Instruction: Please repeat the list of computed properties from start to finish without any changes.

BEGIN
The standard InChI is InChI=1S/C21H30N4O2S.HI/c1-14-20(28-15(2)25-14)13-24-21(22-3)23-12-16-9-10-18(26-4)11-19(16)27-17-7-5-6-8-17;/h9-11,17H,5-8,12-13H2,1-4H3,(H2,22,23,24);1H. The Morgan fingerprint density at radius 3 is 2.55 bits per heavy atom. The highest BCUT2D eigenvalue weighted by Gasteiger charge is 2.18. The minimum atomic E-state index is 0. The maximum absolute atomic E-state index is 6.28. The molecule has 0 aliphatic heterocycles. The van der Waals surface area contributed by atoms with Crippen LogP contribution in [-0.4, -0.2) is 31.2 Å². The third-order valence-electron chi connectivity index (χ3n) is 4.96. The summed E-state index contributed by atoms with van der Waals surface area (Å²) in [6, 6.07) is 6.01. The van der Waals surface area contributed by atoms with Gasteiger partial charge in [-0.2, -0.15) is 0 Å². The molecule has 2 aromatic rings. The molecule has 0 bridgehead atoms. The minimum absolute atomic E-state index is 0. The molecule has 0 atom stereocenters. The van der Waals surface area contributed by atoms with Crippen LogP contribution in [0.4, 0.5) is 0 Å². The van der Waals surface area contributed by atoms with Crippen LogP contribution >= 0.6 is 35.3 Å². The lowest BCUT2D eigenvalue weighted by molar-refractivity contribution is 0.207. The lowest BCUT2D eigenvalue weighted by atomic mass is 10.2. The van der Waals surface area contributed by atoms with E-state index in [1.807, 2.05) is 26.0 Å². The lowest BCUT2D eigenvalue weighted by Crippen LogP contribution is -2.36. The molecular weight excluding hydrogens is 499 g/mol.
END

The standard InChI is InChI=1S/C21H30N4O2S.HI/c1-14-20(28-15(2)25-14)13-24-21(22-3)23-12-16-9-10-18(26-4)11-19(16)27-17-7-5-6-8-17;/h9-11,17H,5-8,12-13H2,1-4H3,(H2,22,23,24);1H. The Morgan fingerprint density at radius 3 is 2.55 bits per heavy atom. The highest BCUT2D eigenvalue weighted by Gasteiger charge is 2.18. The minimum atomic E-state index is 0. The maximum absolute atomic E-state index is 6.28. The molecule has 0 aliphatic heterocycles. The van der Waals surface area contributed by atoms with Crippen LogP contribution in [-0.4, -0.2) is 31.2 Å². The third-order valence-electron chi connectivity index (χ3n) is 4.96. The summed E-state index contributed by atoms with van der Waals surface area (Å²) in [6, 6.07) is 6.01. The van der Waals surface area contributed by atoms with Gasteiger partial charge in [-0.2, -0.15) is 0 Å². The molecule has 2 aromatic rings. The molecule has 0 bridgehead atoms. The minimum absolute atomic E-state index is 0. The molecule has 0 atom stereocenters. The van der Waals surface area contributed by atoms with Crippen LogP contribution in [0.4, 0.5) is 0 Å². The van der Waals surface area contributed by atoms with Crippen LogP contribution >= 0.6 is 35.3 Å². The lowest BCUT2D eigenvalue weighted by molar-refractivity contribution is 0.207. The lowest BCUT2D eigenvalue weighted by atomic mass is 10.2. The van der Waals surface area contributed by atoms with E-state index in [1.807, 2.05) is 26.0 Å². The lowest BCUT2D eigenvalue weighted by Crippen LogP contribution is -2.36. The molecular weight excluding hydrogens is 499 g/mol.